GLENWOOD, Iowa, U.S.A. – At a Hillary Clinton rally in New Hampshire last week, First Lady Michelle Obama addressed one of the primary conflicts in our 2016 presidential election: sexual assault.
“This is not something we can ignore,” she said.
Both U.S. citizens and many others around the world are aware of the controversial comments by Republican presidential candidate Donald Trump.
As a result, it was a personal relief to hear the First Lady speak out. She said that she would like to give her regular campaign speech but that “it would be dishonest and disingenuous to me to just move on to the next thing.”
As not just a woman but as a human being, I was cheering inside to watch her address Trump’s comments about women caught on tape, whether a decade or a day old. In the recording, he tells another man that he “can do anything” he wants to a woman because he is famous, including grabbing them by the genitals.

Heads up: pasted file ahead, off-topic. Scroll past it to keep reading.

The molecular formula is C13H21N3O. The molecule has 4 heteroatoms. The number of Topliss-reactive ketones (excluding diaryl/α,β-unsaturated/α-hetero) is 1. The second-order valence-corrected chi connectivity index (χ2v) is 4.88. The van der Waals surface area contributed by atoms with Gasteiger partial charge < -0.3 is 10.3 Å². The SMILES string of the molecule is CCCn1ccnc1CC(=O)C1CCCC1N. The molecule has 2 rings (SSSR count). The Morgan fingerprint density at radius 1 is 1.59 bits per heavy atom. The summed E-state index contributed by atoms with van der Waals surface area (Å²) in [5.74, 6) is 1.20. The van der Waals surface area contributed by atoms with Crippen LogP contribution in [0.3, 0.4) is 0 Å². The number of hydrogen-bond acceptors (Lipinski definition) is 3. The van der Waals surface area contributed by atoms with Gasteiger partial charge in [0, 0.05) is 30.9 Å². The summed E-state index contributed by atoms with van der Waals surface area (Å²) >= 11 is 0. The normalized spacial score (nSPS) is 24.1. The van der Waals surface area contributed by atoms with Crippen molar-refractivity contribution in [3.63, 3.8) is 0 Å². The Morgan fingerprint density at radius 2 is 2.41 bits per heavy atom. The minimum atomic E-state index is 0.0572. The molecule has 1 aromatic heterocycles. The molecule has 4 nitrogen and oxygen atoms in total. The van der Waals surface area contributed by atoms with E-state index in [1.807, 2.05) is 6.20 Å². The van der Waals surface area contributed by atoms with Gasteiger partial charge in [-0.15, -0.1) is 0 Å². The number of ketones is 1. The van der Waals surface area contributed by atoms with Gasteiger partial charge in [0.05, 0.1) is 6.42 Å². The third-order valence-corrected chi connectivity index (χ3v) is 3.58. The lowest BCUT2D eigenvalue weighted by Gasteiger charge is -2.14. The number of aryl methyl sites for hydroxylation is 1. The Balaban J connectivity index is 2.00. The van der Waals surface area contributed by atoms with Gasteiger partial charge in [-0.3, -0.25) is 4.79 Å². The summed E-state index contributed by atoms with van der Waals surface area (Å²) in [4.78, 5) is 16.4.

“It is cruel. It’s frightening. And the truth is, it hurts. It hurts,” Obama said.
Every person has a voice, whether spoken or written. But it helps to create change when respected men and women speak out.
For teenagers and young adults, the First Lady started or helped to start many programs to initiate change that gained her the respect of people across the globe, including Let Girls Learn, Reach Higher and Let’s Move.
My fear of a Trump presidency has been misconstrued by my classmates and my community. It was a consolation to hear that Obama feels the same way.
“Too many are treating this as just another day’s headline, as if our outrage is overblown or unwarranted, as if this is normal,” said Obama. “Just politics as usual.”
But it’s not.
Our First Lady’s speech generated new hope in me.
It spurred hope that not all presidential candidates say rude and misogynistic comments behind the backs of women and girls. It made me hope that that we do have government officials who care for the people the country.
But the speech was not only addressing Trump’s statements. Obama finished with a call to attention. Those who can vote, must, she urged.
The First Lady encouraged those who are unable to vote to “get on social media.”
I am inspired. And thanks to our First Lady, I know that when “they go low, we go high.”
Originally published on Youth Journalism International